My dad an I are firm believers if the roads are bad enough that chains are required it's time for that bus NOT to be on the road.
We tell our drivers and customers both that if the roads are that bad for safety sake we'd rather find a safe place to wait it out as we don't go into areas that road conditions like that last very long very often.

If one of our buses is headed out to Colorado or farther west we do put chains in the bay and make sure the driver (usually dad or I) knows when and how to use them to get off the road to a safe place.

In my 30+ years of driving for a living I've only had to chain up maybe a dozen times or so and some of those were on tow trucks so we could get out to rescue stuck emergency equipment!

I never have had to chain a bus up, but have practiced @ the shop.

I have a slightly different approach to chaining up than RJ. (not to say my way is better than RJ's as he's done it A LOT more than I have.)

I was shown a trick by "an old timer" way back when I was very young that I still use today if needed.

I place a run up block on the ground in front of the inside drive (both sides) and pull up on it. Then I can put the chain on the tire all the way around and work it freely back and forth to tighten it and drive (or back) off the block and go about a 1/2 mile and recheck it.
It even works with dual sets (not on a bus of course) if you make sure the top of the block is small enough for one section of the "chains" to go around and you place the chains over it before pulling up on it. (used to do tractor trailers that way)

And as said by several others don't waste your money or time on "dual rail" chains for a bus! Too much trouble and $ for something that you'll only use once and throw away after using that once!
Grin  BK  Grin

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Lin
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« Reply #20 on: December 31, 2012, 10:22:47 AM »

We have all position tires, but do not plan on being in snow.  We do have chains in a bay that came with the coach.  I have never tried to put them on, although it would be a good idea.  I think I can hardly lift them.  This past week we were up at Mount Shasta with a car.  We used chains even in the town.  I could not see driving in those conditions without chains or snow tires on a car, much less a bus.  A little bit of sliding is all you do not need.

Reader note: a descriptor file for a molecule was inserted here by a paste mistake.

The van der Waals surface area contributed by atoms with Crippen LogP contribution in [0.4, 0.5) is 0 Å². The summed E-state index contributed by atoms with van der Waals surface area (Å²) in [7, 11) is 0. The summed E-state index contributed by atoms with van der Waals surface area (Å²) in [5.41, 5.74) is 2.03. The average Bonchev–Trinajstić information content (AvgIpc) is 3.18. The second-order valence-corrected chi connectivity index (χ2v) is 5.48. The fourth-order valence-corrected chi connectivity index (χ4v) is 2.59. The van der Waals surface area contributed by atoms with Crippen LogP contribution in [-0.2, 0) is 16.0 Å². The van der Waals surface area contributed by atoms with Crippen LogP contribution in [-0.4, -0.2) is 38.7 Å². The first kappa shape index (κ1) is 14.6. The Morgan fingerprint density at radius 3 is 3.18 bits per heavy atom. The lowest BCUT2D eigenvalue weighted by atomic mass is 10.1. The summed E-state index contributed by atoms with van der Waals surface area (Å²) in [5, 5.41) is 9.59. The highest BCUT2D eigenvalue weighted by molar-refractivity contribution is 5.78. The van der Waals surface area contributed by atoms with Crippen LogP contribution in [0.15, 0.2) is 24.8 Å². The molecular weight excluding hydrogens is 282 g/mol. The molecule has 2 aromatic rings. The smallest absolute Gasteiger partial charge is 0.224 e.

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plyonsMC9
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« Reply #21 on: December 31, 2012, 10:01:14 PM »

Land Sakes!  Well, last year at this time i had our MC9 stuck on a mud/grass ice combination in northern Illinois.  Brand new aggressive tread tires on drive wheels cause we seem to end up in some unusual places from time to time.  Traction was still an issue.  Couldn't move more than a foot or so in spite of the tread.  I remember posting about the situation here on the board.  After about a month I was able to move the bus.  But what a MESS.  And NOW I remember we had chains.    Shocked    AAAAAAAAAAAAAaaaaaaaaaahh.  Good grief.  I could have ramped and chained & been out of there.  Another embarrassing bus moment from my corner.  Well, hopefully this helps somebody.  In my book, chains == good.   Great thread guys.  And happy new year!   Grin

Kind Regards, Phil

« Last Edit: December 31, 2012, 10:05:05 PM by plyonsMC9 » Logged

Northern Arizona / 1983 - MC9
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« Reply #22 on: January 01, 2013, 08:16:53 AM »

I'm not so sure I'd be planning to go up some driveway that might require chains. If the driveway isn't properly cleared, what conditions await you at its end and how are you going to turn around to come back out?

Many times, the trouble with a coach being stuck, the front wheels are a significant culprit, and adding more traction to the back results in digging holes, or breaking drive shafts.

Phil, you just would have dug deeper holes with chains in that mud. Digging out, chains and a suitable recovery strap jerk all together might have tipped the balance.

Coaches are not off road vehicles. Flat, hard surfaces is where they belong.

happy coaching!
buswarrior

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John316
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« Reply #23 on: January 01, 2013, 09:22:03 AM »

I am with BW. Shouldn't plan on chains, only when really needed. I have experienced quite a few times turning the wheel, and the front wheels simply point another direction, without the bus changing directions.

Phil, I have been amazed at how much extra traction chains have given us. If you had timber under there, and just not the traction to walk up the timber, chains might have done it for you.